Dining Dilemmas: Why does meat-free cause such a fuss?
I was 16 years old when I stumbled upon Chipotle’s The Scarecrow ad. Before you continue, I’d urge you to click the link and press play. In my opinion, it’s essential viewing.
In just 3 minutes, the video brought me to tears. Weeping through the final seconds, I took a silent vow to leave my meat-eating past behind. I might not be able to stop the industry as a whole, but I could control what ended up on my plate. And to me, that felt like a step in the right direction.
Over the years, I’ve dipped in and out of my ‘meat-free’ mantra. Today, my meals are mostly vegetarian, with a serving of salmon or fish once every few days. And when abroad, I adopt an ‘everything in moderation’ approach. How could I say no to pork katsu ramen in Tokyo, right?
I continue to shy away from labelling my eating habits, purely due to the stigma and stereotyping these titles seem to attract. Terms like ‘pescatarian’ or, worse, ‘flexitarian’ feel restrictive and contrived, birthed from our social desire to categorise others into neat little boxes to be ticked on census forms and online dating sites.
When the subject of food arises, I’m still perplexed as to why ditching meat continues to cause such a stir among my friends and peers. Are we still frightened of difference, like children in the school yard picking on the kid with glasses? Or are we simply threatened by the idea of change?
Meat-free is steadily on the rise
It appears I’m not alone in my dietary shift. The latest findings from Roy Morgan Research report vegetarian Aussies have risen in number from 1.7 million people in 2012 (9.7% of the population) to nearly 2.1 million in 2016 (11.2%).
And, if the number of new veggie-centric eateries popping up across Sydney is anything to go by, this is a trend continuing to pick up momentum.
And plant-based eating blossoms in popularity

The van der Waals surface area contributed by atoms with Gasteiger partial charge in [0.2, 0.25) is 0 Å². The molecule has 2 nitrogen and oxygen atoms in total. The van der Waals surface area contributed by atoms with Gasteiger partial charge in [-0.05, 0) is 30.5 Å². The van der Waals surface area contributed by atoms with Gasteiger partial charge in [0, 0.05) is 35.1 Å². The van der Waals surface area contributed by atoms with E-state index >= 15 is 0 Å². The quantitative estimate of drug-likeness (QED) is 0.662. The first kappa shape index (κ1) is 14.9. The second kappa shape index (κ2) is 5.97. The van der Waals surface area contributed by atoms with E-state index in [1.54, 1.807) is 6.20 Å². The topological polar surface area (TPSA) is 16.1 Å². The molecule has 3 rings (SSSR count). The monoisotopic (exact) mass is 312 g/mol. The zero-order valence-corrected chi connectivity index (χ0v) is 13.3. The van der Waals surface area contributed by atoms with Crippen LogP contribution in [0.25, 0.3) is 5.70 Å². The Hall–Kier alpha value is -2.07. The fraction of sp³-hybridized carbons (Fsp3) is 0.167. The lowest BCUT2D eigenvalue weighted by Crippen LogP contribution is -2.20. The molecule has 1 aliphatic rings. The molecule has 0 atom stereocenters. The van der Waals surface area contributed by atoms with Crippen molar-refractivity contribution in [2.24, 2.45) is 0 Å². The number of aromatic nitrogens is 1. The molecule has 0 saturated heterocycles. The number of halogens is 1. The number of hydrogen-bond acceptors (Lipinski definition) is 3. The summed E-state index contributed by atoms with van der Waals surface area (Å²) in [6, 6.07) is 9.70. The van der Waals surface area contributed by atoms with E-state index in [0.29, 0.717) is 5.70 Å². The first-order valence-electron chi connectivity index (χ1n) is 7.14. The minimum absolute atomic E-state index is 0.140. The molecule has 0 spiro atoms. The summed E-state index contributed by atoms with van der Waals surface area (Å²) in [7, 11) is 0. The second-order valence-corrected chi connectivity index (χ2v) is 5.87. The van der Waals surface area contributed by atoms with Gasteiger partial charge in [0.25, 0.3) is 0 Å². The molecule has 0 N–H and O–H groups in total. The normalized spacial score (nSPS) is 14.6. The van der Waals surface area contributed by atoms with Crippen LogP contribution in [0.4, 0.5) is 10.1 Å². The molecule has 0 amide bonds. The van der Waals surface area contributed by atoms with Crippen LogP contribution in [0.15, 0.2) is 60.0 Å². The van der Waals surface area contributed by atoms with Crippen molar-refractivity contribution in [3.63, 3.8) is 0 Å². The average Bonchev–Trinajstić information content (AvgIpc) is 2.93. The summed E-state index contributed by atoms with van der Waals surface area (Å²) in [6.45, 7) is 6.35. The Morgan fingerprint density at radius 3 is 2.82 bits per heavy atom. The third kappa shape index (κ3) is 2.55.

Imagine digging into a slice of pizza without gooey mozzarella, or a bowl of carbonara sans lashing of cream and pancetta. Well, according to Euromonitor International, Australia is the third fasting growing vegan market in the world (proceeding the United Arab Emirates and China).
We’re lapping up alternative milks like almond and soy (an industry now worth $158.3 million) and stocking up on cacao protein bars by the armful (with Australia’s vegan packaged food market set to reach $215 million in value by 2020).
The idea of cutting out all animal products seems a tad tough to stomach for me, but I have huge respect for anyone who can make it work. Unfortunately my love affair with parmesan and salted caramel gelato will always prevail.
Yet, there’s a lotta misconceptions floating around
‘How do you get enough protein in your diet?’
‘I’ve heard somewhere that soy is bad for you.’
‘Don’t you get sick of just eating salad?’
Sound familiar? I understand the skepticism and appreciate the curiosity, but wonder why many of us are still blindly following the belief of ‘meat and three veg’ is best. A simple Google search reveals a whole host of resources to help proactive home cooks re-imagine their weekly menu (minus the steak).
My diet isn’t perfect (far from it), but I argue no ones is. Which is fine, great even. We’re all trying, testing, experimenting to see what works (and tastes damn good).
Discussion is productive. Arguing, critiquing and dismissing, is not. We’re all figuring it out and deciding to step outside the norm should be met with encouragement.
Who knows, you may even want to give it a try too.